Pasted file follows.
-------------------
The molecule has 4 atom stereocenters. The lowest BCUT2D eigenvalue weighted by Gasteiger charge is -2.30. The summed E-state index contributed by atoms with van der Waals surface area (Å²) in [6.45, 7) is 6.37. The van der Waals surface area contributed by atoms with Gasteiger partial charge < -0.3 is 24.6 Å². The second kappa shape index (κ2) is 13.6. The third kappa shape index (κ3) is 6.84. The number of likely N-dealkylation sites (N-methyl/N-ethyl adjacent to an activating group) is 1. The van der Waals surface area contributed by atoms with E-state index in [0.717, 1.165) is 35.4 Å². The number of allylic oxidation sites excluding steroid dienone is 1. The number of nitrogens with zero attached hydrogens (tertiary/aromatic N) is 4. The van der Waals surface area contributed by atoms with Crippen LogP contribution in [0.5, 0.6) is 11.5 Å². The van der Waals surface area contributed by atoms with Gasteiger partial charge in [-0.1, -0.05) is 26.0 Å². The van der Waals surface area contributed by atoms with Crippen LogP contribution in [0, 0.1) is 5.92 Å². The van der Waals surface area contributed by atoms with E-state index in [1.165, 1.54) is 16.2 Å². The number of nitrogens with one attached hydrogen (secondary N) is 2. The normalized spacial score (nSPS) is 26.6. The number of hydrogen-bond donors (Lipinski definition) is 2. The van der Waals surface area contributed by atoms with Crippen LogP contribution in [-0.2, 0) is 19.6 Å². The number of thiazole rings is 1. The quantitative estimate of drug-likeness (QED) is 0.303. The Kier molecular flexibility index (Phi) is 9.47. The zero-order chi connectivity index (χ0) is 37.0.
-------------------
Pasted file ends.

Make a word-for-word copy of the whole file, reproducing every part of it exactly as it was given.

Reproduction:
The molecule has 4 atom stereocenters. The lowest BCUT2D eigenvalue weighted by Gasteiger charge is -2.30. The summed E-state index contributed by atoms with van der Waals surface area (Å²) in [6.45, 7) is 6.37. The van der Waals surface area contributed by atoms with Gasteiger partial charge < -0.3 is 24.6 Å². The second kappa shape index (κ2) is 13.6. The third kappa shape index (κ3) is 6.84. The number of likely N-dealkylation sites (N-methyl/N-ethyl adjacent to an activating group) is 1. The van der Waals surface area contributed by atoms with E-state index in [0.717, 1.165) is 35.4 Å². The number of allylic oxidation sites excluding steroid dienone is 1. The number of nitrogens with zero attached hydrogens (tertiary/aromatic N) is 4. The van der Waals surface area contributed by atoms with Crippen LogP contribution in [0.5, 0.6) is 11.5 Å². The van der Waals surface area contributed by atoms with Gasteiger partial charge in [-0.1, -0.05) is 26.0 Å². The van der Waals surface area contributed by atoms with Crippen LogP contribution in [0, 0.1) is 5.92 Å². The van der Waals surface area contributed by atoms with E-state index in [1.165, 1.54) is 16.2 Å². The number of nitrogens with one attached hydrogen (secondary N) is 2. The normalized spacial score (nSPS) is 26.6. The number of hydrogen-bond donors (Lipinski definition) is 2. The van der Waals surface area contributed by atoms with Crippen LogP contribution in [-0.2, 0) is 19.6 Å². The number of thiazole rings is 1. The quantitative estimate of drug-likeness (QED) is 0.303. The Kier molecular flexibility index (Phi) is 9.47. The zero-order chi connectivity index (χ0) is 37.0.